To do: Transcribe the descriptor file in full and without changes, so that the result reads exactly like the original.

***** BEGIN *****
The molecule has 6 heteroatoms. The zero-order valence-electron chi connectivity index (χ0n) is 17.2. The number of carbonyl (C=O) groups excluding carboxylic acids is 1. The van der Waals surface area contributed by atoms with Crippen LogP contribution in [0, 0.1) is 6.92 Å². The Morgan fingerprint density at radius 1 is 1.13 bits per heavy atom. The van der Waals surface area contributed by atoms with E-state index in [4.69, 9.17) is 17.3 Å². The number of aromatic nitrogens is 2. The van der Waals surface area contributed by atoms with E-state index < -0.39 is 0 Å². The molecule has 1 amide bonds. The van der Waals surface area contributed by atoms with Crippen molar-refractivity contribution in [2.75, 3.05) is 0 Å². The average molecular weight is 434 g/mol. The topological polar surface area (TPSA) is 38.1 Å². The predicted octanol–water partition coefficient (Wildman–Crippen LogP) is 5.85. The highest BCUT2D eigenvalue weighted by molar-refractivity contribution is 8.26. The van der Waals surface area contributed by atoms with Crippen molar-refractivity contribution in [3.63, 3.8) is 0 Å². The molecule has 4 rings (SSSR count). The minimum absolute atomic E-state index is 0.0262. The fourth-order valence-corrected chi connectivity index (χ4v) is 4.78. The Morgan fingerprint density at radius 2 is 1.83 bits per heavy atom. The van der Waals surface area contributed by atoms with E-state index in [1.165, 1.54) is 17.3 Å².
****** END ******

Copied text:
The molecule has 6 heteroatoms. The zero-order valence-electron chi connectivity index (χ0n) is 17.2. The number of carbonyl (C=O) groups excluding carboxylic acids is 1. The van der Waals surface area contributed by atoms with Crippen LogP contribution in [0, 0.1) is 6.92 Å². The Morgan fingerprint density at radius 1 is 1.13 bits per heavy atom. The van der Waals surface area contributed by atoms with E-state index in [4.69, 9.17) is 17.3 Å². The number of aromatic nitrogens is 2. The van der Waals surface area contributed by atoms with E-state index < -0.39 is 0 Å². The molecule has 1 amide bonds. The van der Waals surface area contributed by atoms with Crippen molar-refractivity contribution in [2.75, 3.05) is 0 Å². The average molecular weight is 434 g/mol. The topological polar surface area (TPSA) is 38.1 Å². The predicted octanol–water partition coefficient (Wildman–Crippen LogP) is 5.85. The highest BCUT2D eigenvalue weighted by molar-refractivity contribution is 8.26. The van der Waals surface area contributed by atoms with Crippen molar-refractivity contribution in [3.63, 3.8) is 0 Å². The molecule has 4 rings (SSSR count). The minimum absolute atomic E-state index is 0.0262. The fourth-order valence-corrected chi connectivity index (χ4v) is 4.78. The Morgan fingerprint density at radius 2 is 1.83 bits per heavy atom. The van der Waals surface area contributed by atoms with E-state index in [1.165, 1.54) is 17.3 Å².